# Path integral for fermion on circle

I am trying to understand talk by Edward Witten Nonsupersymmetric D-Branes and the Kitaev Fermion Chain. More concretely, I wanna to understand this slide:

If I try to calculate such path integral I do following:

$$Z(S^1) = \int_{NS} D\psi\; e^{i\frac{1}{2}\int_0^T dt \psi \frac{d}{dt} \psi}$$

1) I need find eigenfunctions and eigenvalues for $$i\frac{d}{dt}$$ with antiperiodic boundary conditions: $$i\frac{d}{dt} \psi_n = \lambda_n \psi_n, \;\;\;\;\;\;\;\;\;\; \psi_n(T) = -\psi_n(0)$$ $$\psi_n(t) = e^{i\frac{2\pi(n+1/2)}{T}t}, \;\;\;\; \lambda_n= - \frac{2\pi(n+1/2)}{T},\;\;\;n\in \mathbb{Z}$$

Note that fermions is complex. What I need to do to calculate such integral for Majorana fermion?

2) I choose $$T=2\pi$$. So I need calculate: $$\prod_{n\in \mathbb{Z}} (n+1/2) = \prod_{n>0} (n+1/2) \prod_{n≥0} (-n+1/2) = 2\prod_{n≥0} (n+1/2) \times \frac{1}{2}\prod_{n≥0}(-1) (n+1/2) = (-1)^{1+\sum_{1}^{+\infty}1} \;e^{2\sum^{+\infty}_{n=0}\ln(n+1/2)}$$

We regularise using $$\zeta$$-function (using this):

$$-(-1)^{\zeta(0)} e^{-2\zeta^\prime(0,1/2)} = 2i$$

Where I have mistake? How to obtain $$\sqrt{2}$$?

3) I think that I missed $$\prod_{n\in\mathbb{Z}} (-1) = (-1)^{\sum_{n\in \mathbb{Z}}1} = ? (-1)^{\sum_{n>0}1} = (-1)^{\zeta(0)} = -i$$

And so I obtain $$Z(S^1)= \det^{1/2}_{AP}(i\frac{d}{dt}) = \sqrt{2}$$

I agree with your eigenvalues but I'm not sure that your calculation of the Determinant via the Zeta function came out right.

I would split into $$n$$ positive and negative, as $$\zeta_{\lambda}(s) := \left(\frac{2\pi}{T}\right)^{-s}\sum_{n = -\infty}^{\infty} \left(n + \frac{1}{2}\right)^{-s} = \left(\frac{2\pi}{T}\right)^{-s} \left[ \zeta\left(s, \frac{1}{2}\right) + \sum_{n = 0}^{-\infty} \left(n + \frac{1}{2}\right)^{-s} - \frac{1}{2^{-s}}\right]$$ Sending $$n \rightarrow -n$$ in the middle term gets you $$\zeta_{\lambda}(s) = \left(\frac{2\pi}{T}\right)^{-s} \left[ \zeta\left(s, \frac{1}{2}\right) +(-1)^{-s}\zeta\left(s, -\frac{1}{2}\right) - \frac{1}{2^{-s}}\right].$$

From here we will use $$\textrm{Det}_{AP}\left\{i \frac{d}{dt}\right\} = \textrm{e}^{-\zeta'_{\lambda}(0)}$$. We find $$\zeta_{\lambda}'(s) = - \ln\left( \frac{2\pi}{T}\right) \left(\frac{2\pi}{T}\right)^{-s}\left[ \zeta\left(s, \frac{1}{2}\right) +(-1)^{-s}\zeta\left(s, -\frac{1}{2}\right) - \frac{1}{2^{-s}}\right] + \left(\frac{2\pi}{T}\right)^{-s}\left[ \zeta'\left(s, \frac{1}{2}\right) +i\pi (-1)^{-s}\zeta\left(s, -\frac{1}{2}\right) + (-1)^{-s}\zeta'\left(s, -\frac{1}{2}\right) - \ln(2)2^{s}\right]$$ so that $$\zeta_{\lambda}'(0) = -\ln\left(\frac{2\pi}{T}\right) \left[\zeta\left(0, \frac{1}{2}\right) + \zeta\left(0, -\frac{1}{2}\right) - 1 \right] + \left[\zeta'\left(0, \frac{1}{2}\right) + i\pi \zeta\left(0, -\frac{1}{2}\right) + \zeta'\left(0, -\frac{1}{2}\right) - \ln2\right].$$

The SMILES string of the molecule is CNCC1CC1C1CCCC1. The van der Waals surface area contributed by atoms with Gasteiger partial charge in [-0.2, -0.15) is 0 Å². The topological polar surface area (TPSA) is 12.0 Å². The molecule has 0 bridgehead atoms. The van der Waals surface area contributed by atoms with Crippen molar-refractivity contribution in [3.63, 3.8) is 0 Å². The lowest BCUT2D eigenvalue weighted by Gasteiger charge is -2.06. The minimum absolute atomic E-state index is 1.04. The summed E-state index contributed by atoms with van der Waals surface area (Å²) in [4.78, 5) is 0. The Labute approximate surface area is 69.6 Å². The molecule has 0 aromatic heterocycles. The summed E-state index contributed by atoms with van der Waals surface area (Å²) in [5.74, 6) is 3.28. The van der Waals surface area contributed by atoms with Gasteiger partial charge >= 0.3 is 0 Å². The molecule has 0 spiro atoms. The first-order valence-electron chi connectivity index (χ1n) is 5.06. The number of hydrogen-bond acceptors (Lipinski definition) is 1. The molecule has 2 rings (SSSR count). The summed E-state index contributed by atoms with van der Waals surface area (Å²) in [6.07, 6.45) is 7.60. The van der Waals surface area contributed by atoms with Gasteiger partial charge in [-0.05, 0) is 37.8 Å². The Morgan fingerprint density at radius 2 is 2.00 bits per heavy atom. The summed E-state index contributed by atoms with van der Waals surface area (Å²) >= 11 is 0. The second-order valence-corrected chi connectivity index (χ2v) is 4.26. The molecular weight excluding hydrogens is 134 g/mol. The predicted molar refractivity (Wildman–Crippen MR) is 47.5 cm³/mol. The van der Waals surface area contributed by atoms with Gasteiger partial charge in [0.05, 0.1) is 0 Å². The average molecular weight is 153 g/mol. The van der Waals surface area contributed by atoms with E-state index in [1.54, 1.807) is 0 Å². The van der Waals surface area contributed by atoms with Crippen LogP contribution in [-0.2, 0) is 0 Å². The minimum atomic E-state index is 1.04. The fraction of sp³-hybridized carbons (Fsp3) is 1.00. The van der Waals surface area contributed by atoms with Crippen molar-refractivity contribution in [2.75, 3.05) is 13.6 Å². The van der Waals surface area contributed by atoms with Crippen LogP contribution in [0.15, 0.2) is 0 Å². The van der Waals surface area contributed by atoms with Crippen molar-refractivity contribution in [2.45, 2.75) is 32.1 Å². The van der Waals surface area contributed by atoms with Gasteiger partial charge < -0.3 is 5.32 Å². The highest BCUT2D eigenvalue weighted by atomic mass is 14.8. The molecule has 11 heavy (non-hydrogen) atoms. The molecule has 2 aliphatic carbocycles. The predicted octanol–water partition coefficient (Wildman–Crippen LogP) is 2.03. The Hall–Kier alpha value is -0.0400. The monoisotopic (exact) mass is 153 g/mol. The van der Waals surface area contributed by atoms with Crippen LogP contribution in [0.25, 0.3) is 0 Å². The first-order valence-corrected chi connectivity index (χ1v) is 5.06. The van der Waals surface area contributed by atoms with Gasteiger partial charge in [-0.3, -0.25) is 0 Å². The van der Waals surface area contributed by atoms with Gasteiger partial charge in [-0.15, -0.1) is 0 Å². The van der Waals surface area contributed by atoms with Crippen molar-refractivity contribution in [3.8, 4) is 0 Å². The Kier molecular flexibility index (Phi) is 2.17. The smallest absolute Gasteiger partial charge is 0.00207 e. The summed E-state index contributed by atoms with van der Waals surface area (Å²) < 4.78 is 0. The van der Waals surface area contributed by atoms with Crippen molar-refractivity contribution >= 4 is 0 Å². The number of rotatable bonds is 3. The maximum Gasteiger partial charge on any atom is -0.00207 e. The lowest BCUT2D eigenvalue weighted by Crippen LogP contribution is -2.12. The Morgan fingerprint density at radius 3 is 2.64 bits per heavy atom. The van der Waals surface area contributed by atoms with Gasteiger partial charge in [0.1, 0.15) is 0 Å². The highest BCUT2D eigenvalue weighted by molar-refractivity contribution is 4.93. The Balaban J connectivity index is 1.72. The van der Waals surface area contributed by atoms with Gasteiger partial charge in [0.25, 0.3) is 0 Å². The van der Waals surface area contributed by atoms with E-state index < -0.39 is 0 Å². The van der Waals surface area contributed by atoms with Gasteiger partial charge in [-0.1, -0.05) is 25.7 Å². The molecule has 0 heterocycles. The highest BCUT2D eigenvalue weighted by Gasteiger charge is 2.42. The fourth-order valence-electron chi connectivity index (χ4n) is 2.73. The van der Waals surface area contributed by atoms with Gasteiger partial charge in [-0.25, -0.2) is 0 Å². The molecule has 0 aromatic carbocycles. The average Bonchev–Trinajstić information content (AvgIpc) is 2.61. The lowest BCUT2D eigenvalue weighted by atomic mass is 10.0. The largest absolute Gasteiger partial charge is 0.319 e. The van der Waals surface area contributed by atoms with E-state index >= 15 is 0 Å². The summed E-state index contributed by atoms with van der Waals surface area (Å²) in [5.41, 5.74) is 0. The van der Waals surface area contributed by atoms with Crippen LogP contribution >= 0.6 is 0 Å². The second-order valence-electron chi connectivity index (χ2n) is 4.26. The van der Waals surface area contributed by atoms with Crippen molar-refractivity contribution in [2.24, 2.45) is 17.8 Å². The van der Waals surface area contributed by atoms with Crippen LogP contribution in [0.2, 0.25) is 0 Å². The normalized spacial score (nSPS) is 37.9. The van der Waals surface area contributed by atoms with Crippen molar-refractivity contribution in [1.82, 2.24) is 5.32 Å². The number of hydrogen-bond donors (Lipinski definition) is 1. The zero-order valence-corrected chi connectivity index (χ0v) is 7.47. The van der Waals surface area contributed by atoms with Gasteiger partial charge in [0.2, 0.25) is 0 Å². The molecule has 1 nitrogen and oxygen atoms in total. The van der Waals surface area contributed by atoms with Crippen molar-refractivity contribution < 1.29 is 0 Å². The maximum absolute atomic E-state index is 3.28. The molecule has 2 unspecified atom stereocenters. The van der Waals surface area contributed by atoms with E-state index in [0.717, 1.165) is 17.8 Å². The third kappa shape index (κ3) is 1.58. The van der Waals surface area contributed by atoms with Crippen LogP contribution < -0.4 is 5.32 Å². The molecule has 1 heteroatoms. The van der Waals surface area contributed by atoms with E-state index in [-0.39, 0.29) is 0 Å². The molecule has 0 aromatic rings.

Finally we need $$\zeta(0, 1/2) = 0$$, $$~\zeta(0, -1/2) = 1$$, $$~\zeta'(0, 1/2) = -1/2 \ln2$$ and $$\zeta'(0, -1/2) = 1/2\ln2 - i\pi$$. The first term vanishes along with the $$T$$ dependence whilst the second one evaluates to $$\zeta_{\lambda}'(0) = -\frac{1}{2} \ln2 + i\pi + 1/2 \ln2 - i\pi - \ln2 = -\ln2,$$ so that $$\textrm{e}^{-\zeta_{\lambda}'(0) } = 2$$. The normalisation of the path integral will be $$\textrm{Det}_{AP}\left\{i \frac{d}{dt}\right\} ^\frac{1}{2} = \sqrt{2}$$.

1. Firstly the $$T$$ dependence goes due to the invariance of the action under $$t \rightarrow \mu t$$ which allows, for example, the rescaling $$t = Tu$$ with $$u \in [0,1]$$.
2. The value $$2$$ counts the degrees of freedom of a real fermion, and is better calculated using coherent states to form the trace of the operator $$\textrm{e}^{-i\hat{H}}$$ that is being calculated.
• Thank you! Why did you take square root from determinant? – Nikita Jan 3 '20 at 23:59
• Well you're fermions seem to be real (there is no conjugation in your kinetic term). If they're complex get rid of the root, but then you would integrate over $\psi$ and $\psi^\star$. – lux Jan 4 '20 at 0:10
• I found some mistakes in my calculations. But I obtain $2i$. Could you give some comment about it? – Nikita Jan 4 '20 at 0:20
• You would have to tell me where you disagree with my calculations – lux Jan 4 '20 at 1:31

Well, for what it's worth, OP's heuristic$$^{\dagger}$$ zeta function evaluation works in principle:

\begin{align}{\rm Det}(i\frac{d}{dt}) ~=~&\prod_{n\in\mathbb{Z}}\lambda_n ~=~\prod_{n\in\mathbb{Z}}(-(n+1/2))\cr ~=~&\left[ \prod_{n\in\mathbb{Z}}(-1/2)\right]\left[ \prod_{n\in\mathbb{Z}}(2n+1)\right]\cr~\stackrel{(2)}{=}~& \prod_{n\in\mathbb{Z}}(2n+1)~=~ \frac{\prod_{n\in\mathbb{Z}\backslash\{0\}} n}{\prod_{n\in\mathbb{Z}\backslash\{0\}}2n}\cr~=~& \frac{1}{\prod_{n\in\mathbb{Z}\backslash\{0\}}2}~=~\frac{2}{\prod_{n\in\mathbb{Z}}2}~\stackrel{(2)}{=}~2. \end{align} \tag{1} In eq. (1) we divided into even and odd integers and used the formula \begin{align} \prod_{n\in\mathbb{Z}}a~=~&\left[ \prod_{n\in\mathbb{Z}_{<0}}a\right]a\left[ \prod_{n\in\mathbb{Z}_{>0}}a\right] ~=~a\left[ \prod_{n\in\mathbb{N}}a\right]^2\cr~=~&a^{1+2\zeta(0)}~=~a^0~=~ 1, \qquad a~\in~\mathbb{C}\backslash\{0\}. \end{align} \tag{2} Finally, the Gaussian Grassmann integral yields the Pfaffian $${\rm Pf}(i\frac{d}{dt})~=~\sqrt{{\rm Det}(i\frac{d}{dt})}~\stackrel{(1)}{=}~\sqrt{2},\tag{3}$$ i.e. the square root.

--

$$^{\dagger}$$Nota bene: In order to correctly mimic the corresponding rigorous calculation, one should refrain from performing any frivolous Hilbert hotel move on the index set of the infinite product.

• What's wrong with following: $\prod_{n\in Z} = a^{\sum_{n>0}1 }= a^{-1/2}$ ? – Nikita Jan 4 '20 at 14:55
• Where did the $n\leq 0$ part go? – Qmechanic Jan 4 '20 at 15:00
• I use that powersets is the same.. – Nikita Jan 4 '20 at 15:02
• The above heuristic calculus doesn't work well under cardinality equivalence. – Qmechanic Jan 4 '20 at 15:14